Studying Sustainable Seafood in Seattle

By Brittany Flittner, Kadie McShirley, Henry Peterson, Emily Rhoades (University of Washington School of Marine and Environmental Affairs)

Seattle is a hub of seafood trading, a center of technical and managerial competence in fisheries, and has a reputation as a sustainable fish city. But does Seattle hold up to its reputation if we dig deeper?

For the past year, we have researched this question as part of our graduate program at the University of Washington’s School of Marine and Environmental Affairs. The project, initially a conversation between The Nature Conservancy and our adviser, Professor Eddie Allison, turned into an opportunity for us to work directly with The Nature Conservancy to inform and develop its work in cities and marine systems.

First stop for our team: restaurants. We wanted to know if and why chefs and restaurateurs purchase sustainable seafood. We spoke with representatives from 35 restaurants and restaurant groups in Seattle that ran the gamut from seafood-centric spots to those with only a few fish items on the menu. Interviewees told us what matters to them when purchasing seafood and challenges that keep them from making more sustainable decisions.

 For some restaurants in Seattle, sustainable practices include purchasing from tribal fisheries to support culture and subsistence living. This image depicts members of the Swinomish Tribe, who use drift net fishing techniques on the Skagit River. Photo by Bridget Besaw.

For some restaurants in Seattle, sustainable practices include purchasing from tribal fisheries to support culture and subsistence living. This image depicts members of the Swinomish Tribe, who use drift net fishing techniques on the Skagit River. Photo by Bridget Besaw.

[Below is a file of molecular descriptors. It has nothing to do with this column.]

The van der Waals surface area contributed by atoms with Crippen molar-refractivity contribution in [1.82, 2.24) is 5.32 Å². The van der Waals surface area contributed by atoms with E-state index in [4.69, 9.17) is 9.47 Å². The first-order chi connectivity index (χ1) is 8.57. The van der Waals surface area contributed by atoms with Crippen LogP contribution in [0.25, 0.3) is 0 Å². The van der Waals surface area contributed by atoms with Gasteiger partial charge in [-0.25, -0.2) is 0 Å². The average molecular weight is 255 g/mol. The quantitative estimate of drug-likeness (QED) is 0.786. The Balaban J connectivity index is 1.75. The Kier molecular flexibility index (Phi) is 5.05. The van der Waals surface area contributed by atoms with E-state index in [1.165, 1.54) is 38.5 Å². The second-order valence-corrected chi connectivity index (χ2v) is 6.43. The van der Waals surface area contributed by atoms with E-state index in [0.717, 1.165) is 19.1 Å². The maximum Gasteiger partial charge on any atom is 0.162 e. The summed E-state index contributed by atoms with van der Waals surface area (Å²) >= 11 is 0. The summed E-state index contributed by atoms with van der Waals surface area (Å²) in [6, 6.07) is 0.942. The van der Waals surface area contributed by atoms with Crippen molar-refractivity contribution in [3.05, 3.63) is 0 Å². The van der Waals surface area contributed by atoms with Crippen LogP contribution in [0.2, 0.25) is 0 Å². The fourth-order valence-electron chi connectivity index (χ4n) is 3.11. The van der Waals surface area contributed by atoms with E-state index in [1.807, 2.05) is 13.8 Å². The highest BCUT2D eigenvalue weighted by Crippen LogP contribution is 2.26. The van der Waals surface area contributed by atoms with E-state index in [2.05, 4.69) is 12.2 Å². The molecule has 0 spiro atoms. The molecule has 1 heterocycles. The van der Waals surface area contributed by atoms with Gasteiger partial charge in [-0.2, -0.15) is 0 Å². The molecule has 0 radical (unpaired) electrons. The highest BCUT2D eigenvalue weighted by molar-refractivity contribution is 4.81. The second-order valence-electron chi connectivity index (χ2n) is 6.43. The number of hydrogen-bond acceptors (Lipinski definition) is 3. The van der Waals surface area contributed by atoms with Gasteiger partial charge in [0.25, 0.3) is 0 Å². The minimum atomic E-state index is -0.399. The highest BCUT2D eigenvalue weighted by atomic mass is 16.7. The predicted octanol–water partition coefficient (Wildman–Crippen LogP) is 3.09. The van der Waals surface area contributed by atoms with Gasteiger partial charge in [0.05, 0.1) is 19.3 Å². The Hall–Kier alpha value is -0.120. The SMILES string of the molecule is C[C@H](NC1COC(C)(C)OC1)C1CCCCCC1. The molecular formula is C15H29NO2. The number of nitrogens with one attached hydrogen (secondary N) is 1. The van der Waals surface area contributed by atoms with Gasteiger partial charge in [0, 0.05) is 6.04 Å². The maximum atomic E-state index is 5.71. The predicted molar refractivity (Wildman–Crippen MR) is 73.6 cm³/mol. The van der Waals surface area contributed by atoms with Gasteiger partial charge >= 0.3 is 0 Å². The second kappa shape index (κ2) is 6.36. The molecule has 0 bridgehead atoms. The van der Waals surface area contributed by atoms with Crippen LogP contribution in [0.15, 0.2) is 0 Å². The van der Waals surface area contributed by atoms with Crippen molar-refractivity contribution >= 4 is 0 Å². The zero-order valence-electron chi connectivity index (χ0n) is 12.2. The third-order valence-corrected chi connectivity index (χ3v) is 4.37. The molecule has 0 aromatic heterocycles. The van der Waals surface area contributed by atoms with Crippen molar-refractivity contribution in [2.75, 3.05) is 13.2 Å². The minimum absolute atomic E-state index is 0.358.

Almost all have some sustainably sourced seafood on their menus, intentionally or not. For some chefs, sustainability is paramount. They encourage customers to try unfamiliar fish to alleviate fishing pressure on popular species or they purchase from tribal fisheries to support culture and subsistence living. Conversely, other chefs are restricted by high operating costs and competition within Seattle’s market and they seek to keep their fish affordable for established clientele.

What motivates chefs and restaurateurs to be a part of the sustainable seafood movement? We learned they are motivated If it fits within their restaurant’s brand, if it aligns with personal ethics about the food they serve or if they identify as members of the fishing community. Most interviewees acknowledged that committing to sustainable seafood comes with a price — be that higher purchasing cost, training staff to tell the sustainability story or time spent to navigate the slew of guidance about sustainable seafood. When they opt in, in one chef’s words, “We choose to play that game, others do not.”

These interviews were only one piece of our project, albeit the most fun part. We also analyzed menus from nearly 300 restaurants across Seattle, combed through existing frameworks for sustainable food initiatives and catalogued seafood selection and prices at selected grocery stories in the city. We look forward to releasing a final report on our project soon, including specific recommendations and next steps.

So is Seattle a sustainable seafood city or do we have a long way to go? Our team concluded that we are on the right track! We were impressed by Seattle’s dedication to sustainable seafood. With some more concerted effort and commitment, Seattle can be a beacon for other cities to take steps towards seafood sustainability.

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